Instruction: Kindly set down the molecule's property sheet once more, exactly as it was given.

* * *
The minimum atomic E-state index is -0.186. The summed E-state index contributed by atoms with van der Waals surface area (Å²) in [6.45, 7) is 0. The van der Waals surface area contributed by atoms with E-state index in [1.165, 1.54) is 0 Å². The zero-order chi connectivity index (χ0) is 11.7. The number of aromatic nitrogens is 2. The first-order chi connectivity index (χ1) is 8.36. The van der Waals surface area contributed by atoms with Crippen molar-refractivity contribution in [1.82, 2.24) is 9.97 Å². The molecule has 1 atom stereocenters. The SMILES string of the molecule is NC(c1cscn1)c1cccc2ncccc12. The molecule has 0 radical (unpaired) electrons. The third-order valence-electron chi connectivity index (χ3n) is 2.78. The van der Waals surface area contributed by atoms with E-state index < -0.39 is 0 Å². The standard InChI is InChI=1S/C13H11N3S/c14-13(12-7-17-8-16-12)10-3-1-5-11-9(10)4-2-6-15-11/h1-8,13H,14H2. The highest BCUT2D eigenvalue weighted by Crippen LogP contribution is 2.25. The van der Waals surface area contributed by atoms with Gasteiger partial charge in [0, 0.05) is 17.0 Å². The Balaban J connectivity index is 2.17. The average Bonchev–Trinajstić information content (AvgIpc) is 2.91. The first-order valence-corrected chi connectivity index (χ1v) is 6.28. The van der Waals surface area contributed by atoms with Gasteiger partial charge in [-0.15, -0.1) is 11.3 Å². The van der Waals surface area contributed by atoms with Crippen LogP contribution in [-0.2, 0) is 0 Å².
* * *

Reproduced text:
The minimum atomic E-state index is -0.186. The summed E-state index contributed by atoms with van der Waals surface area (Å²) in [6.45, 7) is 0. The van der Waals surface area contributed by atoms with E-state index in [1.165, 1.54) is 0 Å². The zero-order chi connectivity index (χ0) is 11.7. The number of aromatic nitrogens is 2. The first-order chi connectivity index (χ1) is 8.36. The van der Waals surface area contributed by atoms with Crippen molar-refractivity contribution in [1.82, 2.24) is 9.97 Å². The molecule has 1 atom stereocenters. The SMILES string of the molecule is NC(c1cscn1)c1cccc2ncccc12. The molecule has 0 radical (unpaired) electrons. The third-order valence-electron chi connectivity index (χ3n) is 2.78. The van der Waals surface area contributed by atoms with E-state index < -0.39 is 0 Å². The standard InChI is InChI=1S/C13H11N3S/c14-13(12-7-17-8-16-12)10-3-1-5-11-9(10)4-2-6-15-11/h1-8,13H,14H2. The highest BCUT2D eigenvalue weighted by Crippen LogP contribution is 2.25. The van der Waals surface area contributed by atoms with Gasteiger partial charge in [0, 0.05) is 17.0 Å². The Balaban J connectivity index is 2.17. The average Bonchev–Trinajstić information content (AvgIpc) is 2.91. The first-order valence-corrected chi connectivity index (χ1v) is 6.28. The van der Waals surface area contributed by atoms with Gasteiger partial charge in [-0.15, -0.1) is 11.3 Å². The van der Waals surface area contributed by atoms with Crippen LogP contribution in [-0.2, 0) is 0 Å².